10 Tips To Record A Band (Without Walkouts Or Breakups)
Do you have an important band-recording project coming up? Want to know some inside tricks to capture the perfect band recording? Over the years, we’ve spoken to all of the top engineers and producers, who’ve given us the inside track – from getting to know the band, to getting the perfect takes, every time… 1. […]
Do you have an important band-recording project coming up? Want to know some inside tricks to capture the perfect band recording? Over the years, we’ve spoken to all of the top engineers and producers, who’ve given us the inside track – from getting to know the band, to getting the perfect takes, every time…
1. Watch the band play live
When you’re lining up a recording session with a band in the studio, go and see them play live as many times as you can beforehand. See how they gel on stage, and work out how important the ‘performance’ is as part of their overall sound.Often, you’ll want to preserve the essence of their live identity during the recording.
The legendary Mike Howlett (OMD, Flock Of Seagulls) told us: “Has the performance got any magic? Do you get that little tingle from the singer, especially the vocal? If a vocal doesn’t cut it, it’s just a piece of crap, you know? You might spend a lot of time getting a great snare sound, but so what? It’s about the song, arrangement, and performance.”
2. Get to know the artist
Don’t start stalking the band, but do try and hang out with them before the recording session, to work out the dynamic, who is calling the shots, who’s there to make the numbers up and who’s confident, or not, in their own playing ability. You might need to focus on the less confident and let the more assured breathe a little in your studio environment. The one who’s deciding the band’s sound is your best friend, as we shall see…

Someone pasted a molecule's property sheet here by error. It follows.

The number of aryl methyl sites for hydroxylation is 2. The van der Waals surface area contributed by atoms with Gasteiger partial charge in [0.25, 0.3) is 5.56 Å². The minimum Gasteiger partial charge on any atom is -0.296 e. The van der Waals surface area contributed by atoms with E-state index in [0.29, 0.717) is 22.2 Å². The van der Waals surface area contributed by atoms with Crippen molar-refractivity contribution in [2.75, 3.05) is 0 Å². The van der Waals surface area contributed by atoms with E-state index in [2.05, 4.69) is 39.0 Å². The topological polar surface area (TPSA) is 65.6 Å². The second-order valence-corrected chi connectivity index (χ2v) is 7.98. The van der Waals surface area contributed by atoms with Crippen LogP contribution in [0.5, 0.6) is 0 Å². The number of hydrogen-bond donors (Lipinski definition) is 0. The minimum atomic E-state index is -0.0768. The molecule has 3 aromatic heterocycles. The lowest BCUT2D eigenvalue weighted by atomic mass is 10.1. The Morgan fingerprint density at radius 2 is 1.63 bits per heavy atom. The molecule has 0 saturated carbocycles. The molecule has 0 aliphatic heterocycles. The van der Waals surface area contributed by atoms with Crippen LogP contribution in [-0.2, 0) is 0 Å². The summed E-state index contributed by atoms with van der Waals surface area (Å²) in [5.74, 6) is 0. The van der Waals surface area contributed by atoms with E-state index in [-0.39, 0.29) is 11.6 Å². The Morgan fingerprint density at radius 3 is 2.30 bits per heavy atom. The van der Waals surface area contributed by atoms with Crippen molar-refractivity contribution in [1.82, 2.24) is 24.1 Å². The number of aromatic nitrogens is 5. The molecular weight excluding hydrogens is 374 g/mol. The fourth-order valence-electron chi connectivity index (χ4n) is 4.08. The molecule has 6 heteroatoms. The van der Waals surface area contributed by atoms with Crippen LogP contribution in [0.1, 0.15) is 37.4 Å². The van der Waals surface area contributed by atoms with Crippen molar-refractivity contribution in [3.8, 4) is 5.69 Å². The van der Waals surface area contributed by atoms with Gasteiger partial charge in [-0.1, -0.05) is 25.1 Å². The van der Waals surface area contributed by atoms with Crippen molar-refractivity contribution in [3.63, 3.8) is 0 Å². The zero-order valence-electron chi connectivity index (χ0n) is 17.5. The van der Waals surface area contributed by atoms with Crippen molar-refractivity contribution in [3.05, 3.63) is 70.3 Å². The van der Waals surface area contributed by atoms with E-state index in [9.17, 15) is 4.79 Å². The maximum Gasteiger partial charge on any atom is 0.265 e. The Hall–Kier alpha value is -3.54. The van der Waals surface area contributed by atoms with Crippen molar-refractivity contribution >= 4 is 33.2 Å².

3. Find out exactly what they want
Don’t assume the band want a particular sound, ie, the one from their last album or that sound you heard from them when they played live. Talk to them, communicate, get some reference points before you start recording. Is there a particular artist they’re trying to emulate, or use as a starting point? Is there a type of production sound they’re aspiring to? Does the guitarist have a particular sonic direction they want to explore?
The same goes for everyone else. Also, be sure to concentrate on the sound that the vocalist wants, as everything else will hang around this recording, which leads nicely to…
4. Start with the vocal
Most producers and engineers put more effort into the vocal recording than any other part. It’s the element that listeners are naturally attuned to, which often carries the hook and, of course, the message of the song. “If you get the vocal right, you’ve done 50% of the job,” says Depeche Mode producer Ben Hillier. “The music has to fit the singing, not the other way around. So if you have a certain amount of time booked with the band, spend a large proportion, and the first part of it, with the vocalist.”
5. Prep, prep and more prep
The last thing the band wants when they enter your studio is to hang around waiting for you to plug stuff in, find some mics, repair some old outboard and make frantic calls for half an hour. The night before the recording, make sure you’re ready. Set up your chosen mic for the vocalist (with one or two alternative choices ready) and put that pop shield in place. On the morning of the recording, make sure everything’s plugged in and your DAW is set up. Check connections, and check again! Get ready, press record…